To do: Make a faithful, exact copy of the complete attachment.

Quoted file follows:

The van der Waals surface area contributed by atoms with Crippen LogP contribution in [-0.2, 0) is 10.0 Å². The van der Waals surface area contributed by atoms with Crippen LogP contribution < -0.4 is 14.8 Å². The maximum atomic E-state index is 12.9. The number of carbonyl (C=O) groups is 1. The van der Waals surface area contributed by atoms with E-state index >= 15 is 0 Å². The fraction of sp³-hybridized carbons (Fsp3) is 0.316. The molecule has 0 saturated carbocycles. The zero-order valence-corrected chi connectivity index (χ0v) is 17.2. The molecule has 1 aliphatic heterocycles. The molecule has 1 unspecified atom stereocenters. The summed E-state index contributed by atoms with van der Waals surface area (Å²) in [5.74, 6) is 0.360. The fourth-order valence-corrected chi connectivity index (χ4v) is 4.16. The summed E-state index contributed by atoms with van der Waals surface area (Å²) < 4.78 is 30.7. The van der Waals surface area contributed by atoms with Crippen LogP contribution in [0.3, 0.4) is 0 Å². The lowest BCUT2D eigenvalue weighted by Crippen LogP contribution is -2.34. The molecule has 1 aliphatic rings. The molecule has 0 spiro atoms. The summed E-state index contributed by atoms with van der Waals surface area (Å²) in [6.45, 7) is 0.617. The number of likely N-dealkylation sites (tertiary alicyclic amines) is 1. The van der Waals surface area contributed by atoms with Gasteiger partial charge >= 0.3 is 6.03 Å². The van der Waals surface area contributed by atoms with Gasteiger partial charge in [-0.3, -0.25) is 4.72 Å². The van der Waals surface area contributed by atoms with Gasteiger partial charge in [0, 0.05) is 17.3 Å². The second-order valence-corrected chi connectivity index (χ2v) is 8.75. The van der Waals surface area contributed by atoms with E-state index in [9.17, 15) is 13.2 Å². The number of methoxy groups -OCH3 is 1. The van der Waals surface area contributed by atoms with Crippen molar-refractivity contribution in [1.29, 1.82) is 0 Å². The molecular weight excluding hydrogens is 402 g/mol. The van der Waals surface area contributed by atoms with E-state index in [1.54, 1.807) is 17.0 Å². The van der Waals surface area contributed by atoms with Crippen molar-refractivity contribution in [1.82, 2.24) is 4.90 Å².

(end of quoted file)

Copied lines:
The van der Waals surface area contributed by atoms with Crippen LogP contribution in [-0.2, 0) is 10.0 Å². The van der Waals surface area contributed by atoms with Crippen LogP contribution < -0.4 is 14.8 Å². The maximum atomic E-state index is 12.9. The number of carbonyl (C=O) groups is 1. The van der Waals surface area contributed by atoms with E-state index >= 15 is 0 Å². The fraction of sp³-hybridized carbons (Fsp3) is 0.316. The molecule has 0 saturated carbocycles. The zero-order valence-corrected chi connectivity index (χ0v) is 17.2. The molecule has 1 aliphatic heterocycles. The molecule has 1 unspecified atom stereocenters. The summed E-state index contributed by atoms with van der Waals surface area (Å²) in [5.74, 6) is 0.360. The fourth-order valence-corrected chi connectivity index (χ4v) is 4.16. The summed E-state index contributed by atoms with van der Waals surface area (Å²) < 4.78 is 30.7. The van der Waals surface area contributed by atoms with Crippen LogP contribution in [0.3, 0.4) is 0 Å². The lowest BCUT2D eigenvalue weighted by Crippen LogP contribution is -2.34. The molecule has 1 aliphatic rings. The molecule has 0 spiro atoms. The summed E-state index contributed by atoms with van der Waals surface area (Å²) in [6.45, 7) is 0.617. The number of likely N-dealkylation sites (tertiary alicyclic amines) is 1. The van der Waals surface area contributed by atoms with Gasteiger partial charge >= 0.3 is 6.03 Å². The van der Waals surface area contributed by atoms with Gasteiger partial charge in [-0.3, -0.25) is 4.72 Å². The van der Waals surface area contributed by atoms with Gasteiger partial charge in [0, 0.05) is 17.3 Å². The second-order valence-corrected chi connectivity index (χ2v) is 8.75. The van der Waals surface area contributed by atoms with E-state index in [9.17, 15) is 13.2 Å². The number of methoxy groups -OCH3 is 1. The van der Waals surface area contributed by atoms with Crippen molar-refractivity contribution in [1.29, 1.82) is 0 Å². The molecular weight excluding hydrogens is 402 g/mol. The van der Waals surface area contributed by atoms with E-state index in [1.54, 1.807) is 17.0 Å². The van der Waals surface area contributed by atoms with Crippen molar-refractivity contribution in [1.82, 2.24) is 4.90 Å².